- Medicines and Healthcare products Regulatory Agency
- Part of:
- Patient safety, Herbal and homeopathic medicines, Marketing authorisations, variations and licensing guidance, and Medical devices regulation and safety
- 21 June 2013
- Last updated:
- 17 November 2017, see all updates
How the Medicines and Healthcare products Regulatory Agency (MHRA) makes decisions on what is a medicine or medical device (borderline products).
Some products are hard to distinguish from a medicine or a medical device, for example cosmetics, food supplements or biocidal products. These products are called borderline products until their status has been decided.
MHRA determines whether a product falls within the definition of a medicine – ‘medicinal product’ or a medical device and provides information on whether a product is a medicine or a medical device or not.
Types of borderline products
The types of products which may fall in to the borderline category include:
- food products, including, in particular, food supplements
- herbal products
- medical devices
- machinery/laboratory equipment
There is also a borderline between medicinal products and medical devices. In these cases it will be the claims being made and the mode of action that will decide which regulatory regime will apply.
A medicinal product is:
- any substance or combination of substances presented as having properties of preventing or treating disease in human beings
- any substance or combination of substances that may be used by or administered to human beings with a view to restoring, correcting or modifying a physiological function by exerting a pharmacological, immunological or metabolic action, or making a medical diagnosis
You can find more detailed information in Regulation 2 of the Human Medicines Regulations.
Food supplements that contain familiar substances like vitamins, amino acids or minerals are generally subject to food safety and food labelling legislation rather than medicines control. You can get advice on food and cosmetics from the Trading Standards Institute.
MHRA decides whether the claims that are made or the active substance(s) present would mean that the product is regarded to be a medicinal product.
The inclusion of herbal or ‘natural’ ingredients does not exclude a product from being a medicinal product. MHRA takes the same factors into account when deciding the status of a product with herbal ingredients.
How we decide if a product is a medicine
MHRA decides whether a product is a medicine when:
- the manufacturer is not sure if their product is a medicine or not, and they come to MHRA for advice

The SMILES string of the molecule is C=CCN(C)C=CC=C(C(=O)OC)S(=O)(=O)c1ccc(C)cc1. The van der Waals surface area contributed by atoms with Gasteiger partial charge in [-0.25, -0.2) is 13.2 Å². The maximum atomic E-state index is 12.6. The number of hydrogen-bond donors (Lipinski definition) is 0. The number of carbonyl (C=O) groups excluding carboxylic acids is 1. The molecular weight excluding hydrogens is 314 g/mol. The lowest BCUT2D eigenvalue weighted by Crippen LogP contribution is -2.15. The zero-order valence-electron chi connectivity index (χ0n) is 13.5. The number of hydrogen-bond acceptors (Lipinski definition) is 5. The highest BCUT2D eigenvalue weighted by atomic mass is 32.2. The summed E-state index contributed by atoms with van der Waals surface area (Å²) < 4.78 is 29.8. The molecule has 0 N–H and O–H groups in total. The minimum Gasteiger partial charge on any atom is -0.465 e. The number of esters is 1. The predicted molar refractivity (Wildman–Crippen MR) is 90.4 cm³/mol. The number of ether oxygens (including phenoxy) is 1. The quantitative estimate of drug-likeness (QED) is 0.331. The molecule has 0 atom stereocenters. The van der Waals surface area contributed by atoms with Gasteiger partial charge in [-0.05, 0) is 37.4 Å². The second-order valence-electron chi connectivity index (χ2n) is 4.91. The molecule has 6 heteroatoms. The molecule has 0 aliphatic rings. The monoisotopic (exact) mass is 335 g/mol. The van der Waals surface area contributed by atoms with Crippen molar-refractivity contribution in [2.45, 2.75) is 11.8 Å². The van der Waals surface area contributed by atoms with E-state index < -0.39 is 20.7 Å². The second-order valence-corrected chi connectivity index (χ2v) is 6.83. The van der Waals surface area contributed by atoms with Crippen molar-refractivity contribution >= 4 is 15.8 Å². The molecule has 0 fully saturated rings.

- MHRA receives a complaint that a product is being marketed as a medicine but does not have a marketing authorisation (formerly a product licence)
We look at:
- the claims about what the product does (explicit and implicit)
- the pharmacological, metabolic or immunological properties of the ingredients (this includes any herbal ingredients)
- the primary intended purpose of the product
- whether there are any similar licensed or registered products on the market
- how it is presented to the public through labelling, packaging, promotional literature and advertisements
See final determinations by MHRA on borderline products -February 2017 (MS Word Document, 204KB)
See final determinations by MHRA on borderline products - October 2010 to July 2014 (PDF, 112KB, 18 pages) . Previous final determinations are available on the National Archives.
See Urgent Notices issued by MHRA from June 2016 (PDF, 163KB, 7 pages)
Borderline medical devices
Medical devices fall into 1 of 3 categories, as each type is governed by a different EU directive:
- medical devices – covered by the Medical Devices Directive (Directive 93/42/EEC)
- in vitro diagnostic medical devices – covered by the In Vitro Diagnostic Medical Devices (Directive 98/79/EC)
- active implantable medical devices – covered by the Active Implantable Medical Devices (Directive 90/385/EEC)
MHRA can give advice if you are not sure which category your device fits into.
You should not assume that if your product is considered a medical device in countries outside the EU that it will be a medical device in the EU as well.
Decisions about whether a product is a medical device are based on the stated intended purpose of the product and its mode of action.
If the product is a medical device, the principal intended action is fulfilled by physical means.
Getting advice about your product
You can find detailed advice here in our a guide to what is a medicinal product (PDF, 678KB, 62 pages) . You should read this document before contacting MHRA.
Use our borderline advice form form to request information on a medicine if you don’t find the information you need in our guidance document. Email the completed form and attachments to email@example.com.
MHRA will only respond to a maximum of 3 product enquiries at a time.
Borderline medical devices
If your enquiry is about the regulatory route for a medical device you should email Devices.firstname.lastname@example.org.
Borderlines between medical devices and medicinal products (PDF, 166KB, 12 pages)
Medical products containing herbal ingredients (PDF, 32.8KB, 5 pages)
List of herbal ingredients and their reported uses (PDF, 429KB, 12 pages)
Medical device borderlines
Published: 21 June 2013
Updated: 17 November 2017
- Updated the document Urgent Notices issued by MHRA from June 2016
- Added the document Urgent Notices issued by MHRA from June 2016
- Alteration to number of product enquiries processed at a time by the borderline medicines team.
- Updated final determinations
- Updated list of final determinations
- Updated determinations
- Updated links
- new determinations
- Updated Borderlines between medical devices and medicinal products document and Borderlines between medical devices and other products (such as personal protective equipment, cosmetics and biocides document.
- First published.